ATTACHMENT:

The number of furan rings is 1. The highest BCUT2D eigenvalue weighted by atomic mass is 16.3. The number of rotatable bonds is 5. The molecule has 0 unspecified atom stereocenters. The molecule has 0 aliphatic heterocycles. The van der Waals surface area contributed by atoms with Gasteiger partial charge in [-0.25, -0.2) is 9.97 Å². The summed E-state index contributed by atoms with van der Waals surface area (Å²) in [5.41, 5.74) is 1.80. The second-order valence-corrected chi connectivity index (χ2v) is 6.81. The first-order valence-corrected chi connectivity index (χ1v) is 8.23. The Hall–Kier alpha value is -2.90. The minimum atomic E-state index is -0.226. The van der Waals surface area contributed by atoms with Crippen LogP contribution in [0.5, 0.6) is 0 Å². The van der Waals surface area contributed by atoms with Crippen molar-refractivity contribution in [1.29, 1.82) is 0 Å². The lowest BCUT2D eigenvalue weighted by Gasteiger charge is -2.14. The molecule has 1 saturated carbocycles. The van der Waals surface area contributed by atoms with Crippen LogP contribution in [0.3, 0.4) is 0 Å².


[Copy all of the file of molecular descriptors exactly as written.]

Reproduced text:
The number of furan rings is 1. The highest BCUT2D eigenvalue weighted by atomic mass is 16.3. The number of rotatable bonds is 5. The molecule has 0 unspecified atom stereocenters. The molecule has 0 aliphatic heterocycles. The van der Waals surface area contributed by atoms with Gasteiger partial charge in [-0.25, -0.2) is 9.97 Å². The summed E-state index contributed by atoms with van der Waals surface area (Å²) in [5.41, 5.74) is 1.80. The second-order valence-corrected chi connectivity index (χ2v) is 6.81. The first-order valence-corrected chi connectivity index (χ1v) is 8.23. The Hall–Kier alpha value is -2.90. The minimum atomic E-state index is -0.226. The van der Waals surface area contributed by atoms with Crippen LogP contribution in [0.5, 0.6) is 0 Å². The van der Waals surface area contributed by atoms with Crippen molar-refractivity contribution in [1.29, 1.82) is 0 Å². The lowest BCUT2D eigenvalue weighted by Gasteiger charge is -2.14. The molecule has 1 saturated carbocycles. The van der Waals surface area contributed by atoms with Crippen LogP contribution in [0.3, 0.4) is 0 Å².